‘Tis the season! In this article, I’d like to share how I used a smattering of R and some free online services to overcome a surprisingly tricky holiday speedbump. The “Problem” Every year, I, my brother, my sister, and our spouses draw names for Christmas gifts (mostly because we’d all rather buy presents for each others’ kids). This process has just a few requirements: Each person should draw the name of another person in the “gift pool” randomly.
I’ve recently (since the beginning of 2021) been trying my hand learning and using Rust, and so far it has been a really good experience. Rust has a lot to recommend it, including top-notch tooling, inherent memory safety, and blazing speed. That last part comes from the fact that Rust is a compiled, systems programming language and was the inspiration for picking up Rust in the first place. You see, I absolutely love R.
KeepCount was the result of a side project that ended up being used as a work project whose lessons-learned got applied to another side project. Relatively short, strange, trip. The real beginning was my desire to pick up Django, a Python web framework that I would strongly recommend, as a new skill. In doing so, I wanted a project setup that I could easily test, replicate, and deploy into a production environment at need.
Presented May 31st, 2019 @ Memphis NonProfit Data Professionals Meetup The git repository for this talk can be found HERE. The presentation can be viewed HERE. Resources cited in this talk include: SQLCourse: An interactive online training course for SQL, includes good background information about SQL in general. SQLite.org: Website for the SQLite project, houses downloads, documentation, and just about anything else you’d need regarding SQLite.
Presented February 28th, 2019 @ Memphis NonProfit Data Professionals Meetup The git repository for this talk can be found HERE. The presentation can be viewed HERE. Resources cited in this talk include: rvest GitHub Page: GitHub page for the rvest R package for web scraping DataCamp Tutorial: A pretty good tutorial from DataCamp on web scraping with R Analytics Vidhya Tutorial: Another pretty good tutorial from DataCamp on web scraping with R BeautifulSoup Documentation: Official documentation for the BeautifulSoup Python library for web scraping Towards Data Science Tutorial: A pretty good tutorial from Towards Data Science on web scraping with Python Traversy Media Tutorial (YouTube): A video tutorial, for those who learn better by watching that reading Webscraper.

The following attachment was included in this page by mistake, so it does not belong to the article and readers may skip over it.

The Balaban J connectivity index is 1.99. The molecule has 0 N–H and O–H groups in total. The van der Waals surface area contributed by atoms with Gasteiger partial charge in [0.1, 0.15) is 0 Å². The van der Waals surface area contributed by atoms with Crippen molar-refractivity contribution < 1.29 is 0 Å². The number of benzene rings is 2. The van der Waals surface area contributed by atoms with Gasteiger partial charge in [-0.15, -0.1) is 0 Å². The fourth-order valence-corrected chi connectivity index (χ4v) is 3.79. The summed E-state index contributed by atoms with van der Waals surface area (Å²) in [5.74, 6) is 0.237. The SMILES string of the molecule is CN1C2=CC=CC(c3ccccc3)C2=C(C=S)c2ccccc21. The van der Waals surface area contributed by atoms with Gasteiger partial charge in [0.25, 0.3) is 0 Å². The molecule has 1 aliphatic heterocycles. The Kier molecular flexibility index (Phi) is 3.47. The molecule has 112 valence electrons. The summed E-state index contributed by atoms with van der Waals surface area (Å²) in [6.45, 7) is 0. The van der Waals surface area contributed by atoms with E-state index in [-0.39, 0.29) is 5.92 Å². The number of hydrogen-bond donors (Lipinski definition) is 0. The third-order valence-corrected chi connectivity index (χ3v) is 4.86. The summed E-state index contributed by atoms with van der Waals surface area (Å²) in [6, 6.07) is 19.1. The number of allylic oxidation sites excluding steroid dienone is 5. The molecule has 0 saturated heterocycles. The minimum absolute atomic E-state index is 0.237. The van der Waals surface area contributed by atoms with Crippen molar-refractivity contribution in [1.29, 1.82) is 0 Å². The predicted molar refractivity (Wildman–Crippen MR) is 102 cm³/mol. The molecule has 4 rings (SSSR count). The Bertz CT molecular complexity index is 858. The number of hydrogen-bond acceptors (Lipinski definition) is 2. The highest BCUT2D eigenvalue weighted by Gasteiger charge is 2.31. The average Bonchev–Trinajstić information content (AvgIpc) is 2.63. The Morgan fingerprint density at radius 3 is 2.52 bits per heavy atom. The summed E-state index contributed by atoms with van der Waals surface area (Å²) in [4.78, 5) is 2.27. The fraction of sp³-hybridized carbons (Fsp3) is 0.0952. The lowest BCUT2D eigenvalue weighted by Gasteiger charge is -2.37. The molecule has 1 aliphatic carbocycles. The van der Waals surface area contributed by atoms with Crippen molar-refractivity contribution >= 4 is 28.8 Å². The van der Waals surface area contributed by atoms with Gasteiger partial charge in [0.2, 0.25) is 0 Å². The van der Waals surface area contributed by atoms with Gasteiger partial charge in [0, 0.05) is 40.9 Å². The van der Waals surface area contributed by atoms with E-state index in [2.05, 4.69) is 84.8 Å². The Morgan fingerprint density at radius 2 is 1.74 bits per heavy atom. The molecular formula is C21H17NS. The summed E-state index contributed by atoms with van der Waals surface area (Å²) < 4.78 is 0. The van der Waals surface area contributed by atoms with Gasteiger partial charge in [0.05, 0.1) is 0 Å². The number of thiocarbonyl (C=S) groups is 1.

On 09/04/2018, I gave a presentation to a gathering of non-profit and foundation IT and data professionals in Memphis. The git repository for this talk can be found HERE. The presentation can be viewed HERE. Resources cited in this talk include: Tidy Data: A paper by Hadley Wickham providing practical advice on formatting data for programmatic workflows. Data Camp: A really useful site for interactive R training. R for Data Science: An online book by Garrett Grolemund and Hadley Wickham that introduces the basics of data science using R.
During 2017, the state of Mississippi entered a period governed by a court order known as the Stipulated Third Remedial Order, or STRO, pursuant to the ongoing Olivia Y lawsuit. This order included language compelling the state of Mississippi to establish baselines, in partnership with an independent consulting agency, with regards to caseworker contacts with foster children, maltreatment in care occurrence, permanency outcomes for foster children, and statistics related to adoption of foster children.
Repository In the spring of 2017, I prepared a demonstration of an interactive reporting system built on the R/Shiny platform for providing up-to-date and actionable information to MDCPS Social Work Supervisors and Social Workers. The system was built on a philosophy that effective management by data is predicated on providing the right information to the right people in as readily accessible format as possible. For a direct supervisor, this meant providing information about the individual performance of each supervised social worker, highlighting areas needing improvement before a policy requirement had failed to be met.